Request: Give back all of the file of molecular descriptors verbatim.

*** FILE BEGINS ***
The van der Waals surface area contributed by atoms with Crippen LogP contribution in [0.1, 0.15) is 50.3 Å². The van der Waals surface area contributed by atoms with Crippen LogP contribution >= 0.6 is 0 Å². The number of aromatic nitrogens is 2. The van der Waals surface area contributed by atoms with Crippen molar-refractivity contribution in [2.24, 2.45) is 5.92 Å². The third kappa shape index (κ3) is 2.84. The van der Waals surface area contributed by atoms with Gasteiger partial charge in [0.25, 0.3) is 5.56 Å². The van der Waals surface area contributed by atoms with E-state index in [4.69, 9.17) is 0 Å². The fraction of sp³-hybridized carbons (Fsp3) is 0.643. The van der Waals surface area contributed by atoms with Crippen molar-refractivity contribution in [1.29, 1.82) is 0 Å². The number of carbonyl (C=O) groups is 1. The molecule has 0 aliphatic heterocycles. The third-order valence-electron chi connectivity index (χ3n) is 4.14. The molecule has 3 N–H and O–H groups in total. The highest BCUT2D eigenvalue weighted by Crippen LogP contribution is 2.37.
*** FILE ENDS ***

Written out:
The van der Waals surface area contributed by atoms with Crippen LogP contribution in [0.1, 0.15) is 50.3 Å². The van der Waals surface area contributed by atoms with Crippen LogP contribution >= 0.6 is 0 Å². The number of aromatic nitrogens is 2. The van der Waals surface area contributed by atoms with Crippen molar-refractivity contribution in [2.24, 2.45) is 5.92 Å². The third kappa shape index (κ3) is 2.84. The van der Waals surface area contributed by atoms with Gasteiger partial charge in [0.25, 0.3) is 5.56 Å². The van der Waals surface area contributed by atoms with E-state index in [4.69, 9.17) is 0 Å². The fraction of sp³-hybridized carbons (Fsp3) is 0.643. The van der Waals surface area contributed by atoms with Crippen molar-refractivity contribution in [1.29, 1.82) is 0 Å². The number of carbonyl (C=O) groups is 1. The molecule has 0 aliphatic heterocycles. The third-order valence-electron chi connectivity index (χ3n) is 4.14. The molecule has 3 N–H and O–H groups in total. The highest BCUT2D eigenvalue weighted by Crippen LogP contribution is 2.37.